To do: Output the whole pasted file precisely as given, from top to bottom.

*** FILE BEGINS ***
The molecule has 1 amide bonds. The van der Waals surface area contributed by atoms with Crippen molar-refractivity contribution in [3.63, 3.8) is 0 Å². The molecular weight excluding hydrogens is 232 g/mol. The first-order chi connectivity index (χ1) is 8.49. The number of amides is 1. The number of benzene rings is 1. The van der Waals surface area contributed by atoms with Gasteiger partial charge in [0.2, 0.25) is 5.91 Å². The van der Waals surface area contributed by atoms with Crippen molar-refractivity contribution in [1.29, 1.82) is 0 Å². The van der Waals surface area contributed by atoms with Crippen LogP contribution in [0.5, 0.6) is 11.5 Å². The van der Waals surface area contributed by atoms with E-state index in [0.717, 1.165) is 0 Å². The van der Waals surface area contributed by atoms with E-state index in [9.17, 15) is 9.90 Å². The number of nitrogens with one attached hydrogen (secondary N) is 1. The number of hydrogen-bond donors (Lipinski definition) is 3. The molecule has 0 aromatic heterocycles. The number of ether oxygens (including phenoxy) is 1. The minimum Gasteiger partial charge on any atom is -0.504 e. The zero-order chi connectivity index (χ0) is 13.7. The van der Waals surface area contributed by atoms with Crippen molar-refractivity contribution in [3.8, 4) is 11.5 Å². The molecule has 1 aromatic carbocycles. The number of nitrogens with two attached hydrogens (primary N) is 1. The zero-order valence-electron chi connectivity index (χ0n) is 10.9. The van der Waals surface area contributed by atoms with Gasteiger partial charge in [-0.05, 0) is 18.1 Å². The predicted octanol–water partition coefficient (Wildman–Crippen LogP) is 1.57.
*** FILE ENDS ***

The molecule has 1 amide bonds. The van der Waals surface area contributed by atoms with Crippen molar-refractivity contribution in [3.63, 3.8) is 0 Å². The molecular weight excluding hydrogens is 232 g/mol. The first-order chi connectivity index (χ1) is 8.49. The number of amides is 1. The number of benzene rings is 1. The van der Waals surface area contributed by atoms with Gasteiger partial charge in [0.2, 0.25) is 5.91 Å². The van der Waals surface area contributed by atoms with Crippen molar-refractivity contribution in [1.29, 1.82) is 0 Å². The van der Waals surface area contributed by atoms with Crippen LogP contribution in [0.5, 0.6) is 11.5 Å². The van der Waals surface area contributed by atoms with E-state index in [0.717, 1.165) is 0 Å². The van der Waals surface area contributed by atoms with E-state index in [9.17, 15) is 9.90 Å². The number of nitrogens with one attached hydrogen (secondary N) is 1. The number of hydrogen-bond donors (Lipinski definition) is 3. The molecule has 0 aromatic heterocycles. The number of ether oxygens (including phenoxy) is 1. The minimum Gasteiger partial charge on any atom is -0.504 e. The zero-order chi connectivity index (χ0) is 13.7. The van der Waals surface area contributed by atoms with Crippen molar-refractivity contribution in [3.8, 4) is 11.5 Å². The molecule has 1 aromatic carbocycles. The number of nitrogens with two attached hydrogens (primary N) is 1. The zero-order valence-electron chi connectivity index (χ0n) is 10.9. The van der Waals surface area contributed by atoms with Gasteiger partial charge in [-0.05, 0) is 18.1 Å². The predicted octanol–water partition coefficient (Wildman–Crippen LogP) is 1.57.